Gov. Ducey: More money into Arizona’s public education
Call for more pay to teachers well received locally
Gov. Ducey’s emphasis on higher teacher pay draws positive reaction
PRESCOTT — Arizona Gov. Doug Ducey spent about half of this week’s State of the State address emphasizing the need to improve education in the state – a theme that resonated equally with state legislators and a local elementary school teacher.
“I like that he feels that teachers make a difference, and that it is about time to return the favor,” Yvonne Berry, a second-grade teacher at Coyote Springs Elementary School in Prescott Valley, said Monday evening. “That was nice to see.”
She was referring to Ducey’s State of the State comment, “I want teachers in the state to know: You make the difference. I value your work, and it’s time we return the favor.”
After listening to past State of the State addresses, Berry says this year’s speech took a refreshing new turn toward education. “I’m glad he’s putting teachers in the forefront,” she said.
Indeed, local reactions appeared unanimously positive after Ducey’s 2017 State of the State address.
State Sen. Karen Fann said Ducey’s speech touched on her own priorities for the coming session: Education, and business deregulation. “He hit on my top two points,” she said Monday evening.
Noting that as much as half of the speech dealt with education, Fann said she was especially happy to hear the governor mention his support for all-day kindergarten.
“I’m running a bill for all-day kindergarten – ‘kindergarten as a grade,’ I call it,” Fann said. “I was absolutely thrilled about (Ducey’s support for the concept).”
The governor’s education theme appeared to have bipartisan support among legislators, Fann added. Still, she said she did hear a consistent question afterward: “How are we going to pay for it?”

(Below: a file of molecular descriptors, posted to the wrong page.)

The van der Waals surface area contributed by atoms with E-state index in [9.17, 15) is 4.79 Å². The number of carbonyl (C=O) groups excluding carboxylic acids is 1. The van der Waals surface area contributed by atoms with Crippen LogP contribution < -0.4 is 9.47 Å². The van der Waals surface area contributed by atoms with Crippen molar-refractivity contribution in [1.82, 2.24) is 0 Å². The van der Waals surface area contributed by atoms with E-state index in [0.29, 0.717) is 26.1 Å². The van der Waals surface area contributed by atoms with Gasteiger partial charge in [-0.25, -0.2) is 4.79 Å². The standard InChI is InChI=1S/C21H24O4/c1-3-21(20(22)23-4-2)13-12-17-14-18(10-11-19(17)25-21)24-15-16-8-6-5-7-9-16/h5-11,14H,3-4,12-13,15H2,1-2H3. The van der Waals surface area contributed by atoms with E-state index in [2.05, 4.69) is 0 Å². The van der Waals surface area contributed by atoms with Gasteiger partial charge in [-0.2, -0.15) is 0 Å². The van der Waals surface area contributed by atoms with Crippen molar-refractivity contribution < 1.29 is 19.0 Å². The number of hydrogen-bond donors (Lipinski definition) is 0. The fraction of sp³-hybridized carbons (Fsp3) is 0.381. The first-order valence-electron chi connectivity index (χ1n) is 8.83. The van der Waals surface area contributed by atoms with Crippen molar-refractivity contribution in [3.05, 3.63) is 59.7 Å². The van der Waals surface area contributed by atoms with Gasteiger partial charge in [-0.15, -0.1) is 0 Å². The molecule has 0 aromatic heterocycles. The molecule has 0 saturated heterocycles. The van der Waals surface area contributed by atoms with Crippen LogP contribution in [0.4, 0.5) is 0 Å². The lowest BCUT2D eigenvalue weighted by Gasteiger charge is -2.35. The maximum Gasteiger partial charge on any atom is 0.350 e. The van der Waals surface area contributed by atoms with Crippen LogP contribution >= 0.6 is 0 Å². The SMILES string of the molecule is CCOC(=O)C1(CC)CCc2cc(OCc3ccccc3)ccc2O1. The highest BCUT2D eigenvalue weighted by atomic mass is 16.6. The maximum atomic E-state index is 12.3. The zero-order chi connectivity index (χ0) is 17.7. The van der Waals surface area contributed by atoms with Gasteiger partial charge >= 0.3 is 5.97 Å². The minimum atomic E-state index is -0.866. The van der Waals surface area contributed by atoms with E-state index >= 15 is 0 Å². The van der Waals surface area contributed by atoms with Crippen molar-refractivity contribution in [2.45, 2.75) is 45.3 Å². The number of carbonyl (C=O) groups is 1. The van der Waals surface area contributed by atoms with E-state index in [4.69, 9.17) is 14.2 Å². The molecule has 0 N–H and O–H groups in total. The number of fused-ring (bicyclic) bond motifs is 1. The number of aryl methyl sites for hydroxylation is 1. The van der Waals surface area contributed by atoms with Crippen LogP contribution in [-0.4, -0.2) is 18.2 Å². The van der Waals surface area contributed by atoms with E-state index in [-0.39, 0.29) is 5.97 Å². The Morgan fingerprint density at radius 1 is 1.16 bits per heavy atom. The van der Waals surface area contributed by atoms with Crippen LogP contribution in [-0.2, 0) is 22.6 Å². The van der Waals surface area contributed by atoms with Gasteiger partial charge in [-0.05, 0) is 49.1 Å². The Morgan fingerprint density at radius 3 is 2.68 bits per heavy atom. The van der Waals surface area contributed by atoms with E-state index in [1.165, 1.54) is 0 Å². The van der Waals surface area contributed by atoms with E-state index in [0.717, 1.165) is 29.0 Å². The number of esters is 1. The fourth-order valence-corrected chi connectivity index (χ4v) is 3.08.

New State Rep. David Stringer, a Prescott Republican who was sworn in earlier Monday, said he believes Ducey will provide the details in his proposed budget on Friday. “I think that will come later,” he said.
Meanwhile, he said, “I didn’t hear anything I couldn’t support.”
A strong advocate for school choice, Stringer said he was happy to hear Ducey say that Arizona would continue to be a school-choice leader in the nation.
And of Ducey’s support for higher teacher pay, Stringer agreed with the need, noting that the governor also said, “There would be no tax increases.”
Along with education, Fann also voiced support for another of the governor’s points – the need to reduce regulation on businesses.
A new website (RedTape.AZ.Gov) seeks feedback from businesses on feedback on a “regulation rollback.”
While Stringer said Ducey was “in exceptionally good form, with a well-crafted speech,” he also pointed to two notable omissions: Transportation infrastructure, and the strapped public-safety pension system (PSPRS).
“I realize you can’t talk about everything in an hour,” Stringer said, adding that he had hoped the governor would touch more on the need for improvements on Interstate 17, as well as the PSPRS.
State Rep. Noel Campbell, R-Prescott, was unavailable for comment before press time.
- By Cindy Barks, The Daily Courier
PHOENIX — Saying he takes his promise seriously, Gov. Doug Ducey on Monday said he wants to put more money into public education.